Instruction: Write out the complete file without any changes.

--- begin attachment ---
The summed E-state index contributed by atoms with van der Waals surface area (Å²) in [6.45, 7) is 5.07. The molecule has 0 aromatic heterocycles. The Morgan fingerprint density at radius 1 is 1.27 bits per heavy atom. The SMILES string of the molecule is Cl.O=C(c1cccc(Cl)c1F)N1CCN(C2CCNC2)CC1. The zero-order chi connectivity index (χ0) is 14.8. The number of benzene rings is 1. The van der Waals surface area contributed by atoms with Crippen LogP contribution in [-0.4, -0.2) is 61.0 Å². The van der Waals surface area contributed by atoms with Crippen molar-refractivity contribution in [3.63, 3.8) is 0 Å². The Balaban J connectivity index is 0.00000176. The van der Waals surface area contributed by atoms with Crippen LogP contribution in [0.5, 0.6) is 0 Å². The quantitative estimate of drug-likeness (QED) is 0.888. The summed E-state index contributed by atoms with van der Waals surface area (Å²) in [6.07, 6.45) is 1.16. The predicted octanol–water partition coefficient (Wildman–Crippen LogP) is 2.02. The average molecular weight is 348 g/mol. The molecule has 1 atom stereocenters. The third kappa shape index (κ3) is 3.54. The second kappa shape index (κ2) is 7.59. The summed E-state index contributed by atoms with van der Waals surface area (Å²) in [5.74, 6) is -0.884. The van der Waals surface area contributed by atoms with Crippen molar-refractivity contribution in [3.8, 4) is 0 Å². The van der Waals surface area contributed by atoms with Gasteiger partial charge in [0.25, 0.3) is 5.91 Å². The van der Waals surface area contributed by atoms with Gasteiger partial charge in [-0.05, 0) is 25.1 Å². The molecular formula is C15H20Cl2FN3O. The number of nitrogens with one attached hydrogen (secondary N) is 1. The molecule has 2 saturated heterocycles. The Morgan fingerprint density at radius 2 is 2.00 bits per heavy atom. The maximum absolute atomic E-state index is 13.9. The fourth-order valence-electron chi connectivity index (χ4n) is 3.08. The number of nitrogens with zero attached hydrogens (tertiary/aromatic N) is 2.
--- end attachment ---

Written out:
The summed E-state index contributed by atoms with van der Waals surface area (Å²) in [6.45, 7) is 5.07. The molecule has 0 aromatic heterocycles. The Morgan fingerprint density at radius 1 is 1.27 bits per heavy atom. The SMILES string of the molecule is Cl.O=C(c1cccc(Cl)c1F)N1CCN(C2CCNC2)CC1. The zero-order chi connectivity index (χ0) is 14.8. The number of benzene rings is 1. The van der Waals surface area contributed by atoms with Crippen LogP contribution in [-0.4, -0.2) is 61.0 Å². The van der Waals surface area contributed by atoms with Crippen molar-refractivity contribution in [3.63, 3.8) is 0 Å². The Balaban J connectivity index is 0.00000176. The van der Waals surface area contributed by atoms with Crippen LogP contribution in [0.5, 0.6) is 0 Å². The quantitative estimate of drug-likeness (QED) is 0.888. The summed E-state index contributed by atoms with van der Waals surface area (Å²) in [6.07, 6.45) is 1.16. The predicted octanol–water partition coefficient (Wildman–Crippen LogP) is 2.02. The average molecular weight is 348 g/mol. The molecule has 1 atom stereocenters. The third kappa shape index (κ3) is 3.54. The second kappa shape index (κ2) is 7.59. The summed E-state index contributed by atoms with van der Waals surface area (Å²) in [5.74, 6) is -0.884. The van der Waals surface area contributed by atoms with Crippen molar-refractivity contribution in [3.8, 4) is 0 Å². The van der Waals surface area contributed by atoms with Gasteiger partial charge in [0.25, 0.3) is 5.91 Å². The van der Waals surface area contributed by atoms with Gasteiger partial charge in [-0.05, 0) is 25.1 Å². The molecular formula is C15H20Cl2FN3O. The number of nitrogens with one attached hydrogen (secondary N) is 1. The molecule has 2 saturated heterocycles. The Morgan fingerprint density at radius 2 is 2.00 bits per heavy atom. The maximum absolute atomic E-state index is 13.9. The fourth-order valence-electron chi connectivity index (χ4n) is 3.08. The number of nitrogens with zero attached hydrogens (tertiary/aromatic N) is 2.